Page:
Southern California cities have more time to rezone land for housing – Daily News

Southern California cities and counties just got a three-year reprieve from the state’s deadline to rezone land for future housing.

Under a 2021 law, 191 of Southern California’s 197 jurisdictions faced an Oct. 15 deadline to rezone land for housing because they failed to pass a new housing plan by early February. .

The 2021 law aimed to improve compliance with a five-decade-old process for meeting future housing construction goals called the Regional Housing Needs Assessment, or RHNA.

Under a process every eight years, local governments must update the “housing element” of their corporate plans to meet future housing goals as determined by the state. They must then rezone enough land to meet those housing goals.


Related: Cities that missed California’s housing deadline seek rezoning extension


Jurisdictions in the Southern California Association of Government’s six-county region were required to have their new housing elements approved by the state by Feb. 11. The region includes Los Angeles, Orange, Riverside, San Bernardino, Ventura and Imperial counties.

But only five cities and one county in the region — Duarte, San Gabriel, Victorville, Westlake Village, Wildomar and Ventura County — met the Feb. 11 deadline to adopt a state-certified “housing feature.”

Those who failed to do so had to complete the necessary rezoning by October 15, or face a host of potential penalties, including lawsuits, stiff fines, cuts in housing subsidies and loss of local control over planning decisions.

Many cities — including the City of Los Angeles — said it would be impossible for them to complete the time-consuming rezoning process on such a massive scale, because the process includes public hearings and environmental reviews in under the California Environmental Quality Act, or CEQA.

Assemblyman Richard Bloom, D-Santa Monica, author of the 2021 law agreed that the rezoning deadline should be extended for SCAG jurisdictions.

A compromise was included in a trailer bill approved by state lawmakers on June 29 and signed into law the next day by Governor Gavin Newsom.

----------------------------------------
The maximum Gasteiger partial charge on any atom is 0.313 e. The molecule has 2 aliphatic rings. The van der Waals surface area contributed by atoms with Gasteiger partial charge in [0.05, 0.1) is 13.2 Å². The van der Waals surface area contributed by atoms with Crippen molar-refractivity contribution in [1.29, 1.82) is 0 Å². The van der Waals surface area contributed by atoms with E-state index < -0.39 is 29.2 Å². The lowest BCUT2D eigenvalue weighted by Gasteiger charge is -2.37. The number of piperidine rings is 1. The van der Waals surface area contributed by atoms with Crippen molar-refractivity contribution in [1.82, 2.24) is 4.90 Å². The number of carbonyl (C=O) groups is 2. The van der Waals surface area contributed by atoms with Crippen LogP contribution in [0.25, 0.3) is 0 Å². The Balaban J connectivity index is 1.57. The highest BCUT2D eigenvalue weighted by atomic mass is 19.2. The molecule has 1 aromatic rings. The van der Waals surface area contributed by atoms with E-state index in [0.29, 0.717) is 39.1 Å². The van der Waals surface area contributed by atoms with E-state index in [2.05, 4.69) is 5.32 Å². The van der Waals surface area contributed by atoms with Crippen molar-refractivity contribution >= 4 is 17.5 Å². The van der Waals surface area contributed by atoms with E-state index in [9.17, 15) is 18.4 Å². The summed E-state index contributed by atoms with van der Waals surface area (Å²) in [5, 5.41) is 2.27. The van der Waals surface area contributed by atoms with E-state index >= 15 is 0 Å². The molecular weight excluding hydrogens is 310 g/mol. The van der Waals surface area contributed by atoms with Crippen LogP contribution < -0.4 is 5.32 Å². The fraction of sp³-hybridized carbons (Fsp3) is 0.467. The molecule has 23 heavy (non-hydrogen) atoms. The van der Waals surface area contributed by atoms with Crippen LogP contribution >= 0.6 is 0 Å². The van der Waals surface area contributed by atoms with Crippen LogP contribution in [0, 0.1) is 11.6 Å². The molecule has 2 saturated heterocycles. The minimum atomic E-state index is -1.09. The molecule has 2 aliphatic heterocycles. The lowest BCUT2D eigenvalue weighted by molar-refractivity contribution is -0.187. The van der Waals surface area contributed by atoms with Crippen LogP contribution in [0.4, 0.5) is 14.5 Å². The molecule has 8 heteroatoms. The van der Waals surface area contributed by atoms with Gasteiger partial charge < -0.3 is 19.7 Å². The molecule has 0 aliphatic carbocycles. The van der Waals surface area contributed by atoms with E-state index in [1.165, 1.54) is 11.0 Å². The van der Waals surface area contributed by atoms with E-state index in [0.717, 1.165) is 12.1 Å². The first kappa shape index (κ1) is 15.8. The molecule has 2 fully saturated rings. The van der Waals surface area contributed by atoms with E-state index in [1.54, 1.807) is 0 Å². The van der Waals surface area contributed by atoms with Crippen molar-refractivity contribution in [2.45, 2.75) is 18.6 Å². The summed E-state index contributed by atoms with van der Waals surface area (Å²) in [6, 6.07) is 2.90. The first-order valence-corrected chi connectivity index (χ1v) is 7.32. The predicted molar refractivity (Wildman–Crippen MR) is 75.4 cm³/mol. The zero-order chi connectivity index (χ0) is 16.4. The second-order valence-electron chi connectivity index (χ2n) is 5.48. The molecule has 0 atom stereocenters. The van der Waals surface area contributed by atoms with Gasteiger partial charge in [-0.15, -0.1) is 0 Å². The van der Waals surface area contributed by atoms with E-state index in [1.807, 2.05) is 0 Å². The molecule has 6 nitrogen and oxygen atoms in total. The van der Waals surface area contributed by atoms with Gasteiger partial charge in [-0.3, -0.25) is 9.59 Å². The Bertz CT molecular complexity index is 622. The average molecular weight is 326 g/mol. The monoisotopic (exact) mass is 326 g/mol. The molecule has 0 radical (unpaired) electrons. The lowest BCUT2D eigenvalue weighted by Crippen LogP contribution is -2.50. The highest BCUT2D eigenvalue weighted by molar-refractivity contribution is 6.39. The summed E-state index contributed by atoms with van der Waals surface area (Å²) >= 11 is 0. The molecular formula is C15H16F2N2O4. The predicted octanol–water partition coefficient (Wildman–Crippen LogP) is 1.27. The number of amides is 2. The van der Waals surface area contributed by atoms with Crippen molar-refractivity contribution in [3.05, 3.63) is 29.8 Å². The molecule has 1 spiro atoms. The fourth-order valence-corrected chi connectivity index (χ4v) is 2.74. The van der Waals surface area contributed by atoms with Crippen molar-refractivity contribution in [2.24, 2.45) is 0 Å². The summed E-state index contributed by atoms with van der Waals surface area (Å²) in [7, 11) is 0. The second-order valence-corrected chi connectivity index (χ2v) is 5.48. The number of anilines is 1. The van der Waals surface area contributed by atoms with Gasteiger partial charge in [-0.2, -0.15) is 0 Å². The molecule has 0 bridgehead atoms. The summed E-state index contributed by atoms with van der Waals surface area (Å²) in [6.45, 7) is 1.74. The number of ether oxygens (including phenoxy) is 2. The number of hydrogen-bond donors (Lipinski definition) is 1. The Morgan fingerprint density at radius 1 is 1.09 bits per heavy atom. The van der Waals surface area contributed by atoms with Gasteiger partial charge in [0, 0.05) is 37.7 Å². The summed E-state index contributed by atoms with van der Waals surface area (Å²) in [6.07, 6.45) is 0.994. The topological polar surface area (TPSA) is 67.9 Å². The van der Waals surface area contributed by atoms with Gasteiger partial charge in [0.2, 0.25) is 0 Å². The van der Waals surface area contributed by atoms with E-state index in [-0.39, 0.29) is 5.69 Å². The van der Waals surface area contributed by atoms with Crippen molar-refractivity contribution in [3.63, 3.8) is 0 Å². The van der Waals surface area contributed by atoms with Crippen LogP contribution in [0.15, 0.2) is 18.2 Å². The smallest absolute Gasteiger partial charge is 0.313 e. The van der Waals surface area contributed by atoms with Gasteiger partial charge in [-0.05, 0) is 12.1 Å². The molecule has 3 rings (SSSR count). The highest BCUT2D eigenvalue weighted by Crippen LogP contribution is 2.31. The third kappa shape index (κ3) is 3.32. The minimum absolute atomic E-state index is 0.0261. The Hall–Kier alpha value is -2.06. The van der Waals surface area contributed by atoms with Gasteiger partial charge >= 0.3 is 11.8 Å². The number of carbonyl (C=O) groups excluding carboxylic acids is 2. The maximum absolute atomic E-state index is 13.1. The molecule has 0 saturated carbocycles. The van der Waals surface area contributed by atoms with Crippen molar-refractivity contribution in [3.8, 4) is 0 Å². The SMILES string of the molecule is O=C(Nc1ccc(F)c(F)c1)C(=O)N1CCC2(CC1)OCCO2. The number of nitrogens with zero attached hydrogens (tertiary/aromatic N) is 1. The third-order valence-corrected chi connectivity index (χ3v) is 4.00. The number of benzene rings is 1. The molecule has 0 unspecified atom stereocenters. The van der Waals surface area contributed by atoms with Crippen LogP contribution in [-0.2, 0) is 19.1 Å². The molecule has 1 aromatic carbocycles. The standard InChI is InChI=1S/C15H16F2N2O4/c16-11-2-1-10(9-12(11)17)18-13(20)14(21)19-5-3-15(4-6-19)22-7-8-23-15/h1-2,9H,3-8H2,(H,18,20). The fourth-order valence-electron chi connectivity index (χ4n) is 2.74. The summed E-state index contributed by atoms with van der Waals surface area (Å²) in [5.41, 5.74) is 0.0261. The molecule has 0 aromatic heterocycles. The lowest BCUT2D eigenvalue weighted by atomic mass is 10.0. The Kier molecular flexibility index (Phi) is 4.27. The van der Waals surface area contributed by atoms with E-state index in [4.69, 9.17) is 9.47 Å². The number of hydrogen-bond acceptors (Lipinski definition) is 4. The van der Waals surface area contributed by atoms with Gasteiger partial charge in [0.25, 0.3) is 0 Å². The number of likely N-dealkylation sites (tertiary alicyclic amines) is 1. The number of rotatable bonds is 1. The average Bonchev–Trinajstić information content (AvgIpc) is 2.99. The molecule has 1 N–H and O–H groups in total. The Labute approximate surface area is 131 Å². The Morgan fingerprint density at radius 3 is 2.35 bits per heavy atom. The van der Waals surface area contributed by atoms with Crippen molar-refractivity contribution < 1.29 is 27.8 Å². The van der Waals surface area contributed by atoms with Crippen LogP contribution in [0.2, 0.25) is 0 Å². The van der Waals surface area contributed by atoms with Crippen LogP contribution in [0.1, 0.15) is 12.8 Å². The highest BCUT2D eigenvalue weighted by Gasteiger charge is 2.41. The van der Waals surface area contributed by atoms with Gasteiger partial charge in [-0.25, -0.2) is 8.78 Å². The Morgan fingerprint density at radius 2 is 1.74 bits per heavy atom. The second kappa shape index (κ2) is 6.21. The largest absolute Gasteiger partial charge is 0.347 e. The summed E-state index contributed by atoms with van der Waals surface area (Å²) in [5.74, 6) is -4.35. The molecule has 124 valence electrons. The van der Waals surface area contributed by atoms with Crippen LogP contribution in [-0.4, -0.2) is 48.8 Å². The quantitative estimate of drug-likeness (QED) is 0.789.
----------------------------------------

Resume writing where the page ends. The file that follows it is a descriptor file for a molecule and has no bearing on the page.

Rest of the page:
Under the new provisions, SCAG jurisdictions now have until February 2025 to complete the rezoning. However, they must still have a state-approved update to their housing elements by October 15 to qualify for the extension.

An additional one-year extension to complete the rezoning is possible under certain conditions, such as conditions beyond the control of a local jurisdiction.

The three-year rezoning extensions also apply to local jurisdictions in the San Diego and Sacramento areas.

Kome Ajise, executive director of SCAG, called the expansion “much needed relief for Southern California cities and counties,” saying it would have been impossible for many jurisdictions to rezone all the necessary land by October 15.

“All but a handful of our jurisdictions would have lost access to many publicly funded housing programs and would have experienced serious setbacks in our progress to meet housing needs” without the extension, he said. he declares.

But one housing advocate complained the extension gives cities and counties too much time.

“(The extension) gives cities that have sat down three more years to twiddle their thumbs,” said Elizabeth Hansburg, co-founder of YIMBY Action affiliate People for Housing Orange County. “It’s too long. The urgency is lost, and many elected officials…will be too comfortable doing nothing for the foreseeable future.

Bernard P. Love